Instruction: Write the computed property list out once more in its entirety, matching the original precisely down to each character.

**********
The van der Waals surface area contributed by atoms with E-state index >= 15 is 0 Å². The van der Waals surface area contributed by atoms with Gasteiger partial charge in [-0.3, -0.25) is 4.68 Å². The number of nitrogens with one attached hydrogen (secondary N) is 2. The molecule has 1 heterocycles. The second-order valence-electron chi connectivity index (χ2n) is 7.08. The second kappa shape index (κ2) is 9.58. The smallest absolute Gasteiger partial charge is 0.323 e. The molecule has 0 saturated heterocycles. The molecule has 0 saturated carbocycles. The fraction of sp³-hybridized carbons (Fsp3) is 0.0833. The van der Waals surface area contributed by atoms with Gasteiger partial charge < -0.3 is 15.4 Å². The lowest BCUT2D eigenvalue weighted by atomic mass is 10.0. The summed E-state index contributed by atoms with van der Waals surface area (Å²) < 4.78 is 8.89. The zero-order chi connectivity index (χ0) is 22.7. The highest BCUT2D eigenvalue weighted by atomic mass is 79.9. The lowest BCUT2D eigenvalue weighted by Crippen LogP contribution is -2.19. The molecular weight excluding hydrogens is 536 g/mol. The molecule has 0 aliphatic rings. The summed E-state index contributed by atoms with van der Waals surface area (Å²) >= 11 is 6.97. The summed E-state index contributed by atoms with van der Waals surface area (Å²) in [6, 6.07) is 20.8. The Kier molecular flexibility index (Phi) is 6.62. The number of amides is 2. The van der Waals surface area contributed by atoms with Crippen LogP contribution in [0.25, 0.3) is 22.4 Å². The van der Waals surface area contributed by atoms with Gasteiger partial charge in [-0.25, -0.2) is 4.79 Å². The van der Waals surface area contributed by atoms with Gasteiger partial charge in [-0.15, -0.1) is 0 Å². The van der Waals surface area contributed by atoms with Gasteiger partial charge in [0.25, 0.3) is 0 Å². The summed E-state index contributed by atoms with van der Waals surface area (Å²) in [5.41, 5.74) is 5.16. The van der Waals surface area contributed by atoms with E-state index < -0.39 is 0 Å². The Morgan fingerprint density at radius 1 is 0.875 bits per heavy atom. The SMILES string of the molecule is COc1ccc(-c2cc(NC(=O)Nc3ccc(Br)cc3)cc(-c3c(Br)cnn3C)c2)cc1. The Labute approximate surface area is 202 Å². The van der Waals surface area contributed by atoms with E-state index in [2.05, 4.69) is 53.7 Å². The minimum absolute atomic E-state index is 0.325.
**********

The van der Waals surface area contributed by atoms with E-state index >= 15 is 0 Å². The van der Waals surface area contributed by atoms with Gasteiger partial charge in [-0.3, -0.25) is 4.68 Å². The number of nitrogens with one attached hydrogen (secondary N) is 2. The molecule has 1 heterocycles. The second-order valence-electron chi connectivity index (χ2n) is 7.08. The second kappa shape index (κ2) is 9.58. The smallest absolute Gasteiger partial charge is 0.323 e. The molecule has 0 saturated heterocycles. The molecule has 0 saturated carbocycles. The fraction of sp³-hybridized carbons (Fsp3) is 0.0833. The van der Waals surface area contributed by atoms with Gasteiger partial charge < -0.3 is 15.4 Å². The lowest BCUT2D eigenvalue weighted by atomic mass is 10.0. The summed E-state index contributed by atoms with van der Waals surface area (Å²) < 4.78 is 8.89. The zero-order chi connectivity index (χ0) is 22.7. The highest BCUT2D eigenvalue weighted by atomic mass is 79.9. The lowest BCUT2D eigenvalue weighted by Crippen LogP contribution is -2.19. The molecular weight excluding hydrogens is 536 g/mol. The molecule has 0 aliphatic rings. The summed E-state index contributed by atoms with van der Waals surface area (Å²) >= 11 is 6.97. The summed E-state index contributed by atoms with van der Waals surface area (Å²) in [6, 6.07) is 20.8. The Kier molecular flexibility index (Phi) is 6.62. The number of amides is 2. The van der Waals surface area contributed by atoms with Crippen LogP contribution in [0.25, 0.3) is 22.4 Å². The van der Waals surface area contributed by atoms with Gasteiger partial charge in [-0.25, -0.2) is 4.79 Å². The van der Waals surface area contributed by atoms with Gasteiger partial charge in [-0.15, -0.1) is 0 Å². The van der Waals surface area contributed by atoms with Gasteiger partial charge in [0.25, 0.3) is 0 Å². The summed E-state index contributed by atoms with van der Waals surface area (Å²) in [5.41, 5.74) is 5.16. The van der Waals surface area contributed by atoms with E-state index < -0.39 is 0 Å². The Morgan fingerprint density at radius 1 is 0.875 bits per heavy atom. The SMILES string of the molecule is COc1ccc(-c2cc(NC(=O)Nc3ccc(Br)cc3)cc(-c3c(Br)cnn3C)c2)cc1. The Labute approximate surface area is 202 Å². The van der Waals surface area contributed by atoms with E-state index in [2.05, 4.69) is 53.7 Å². The minimum absolute atomic E-state index is 0.325.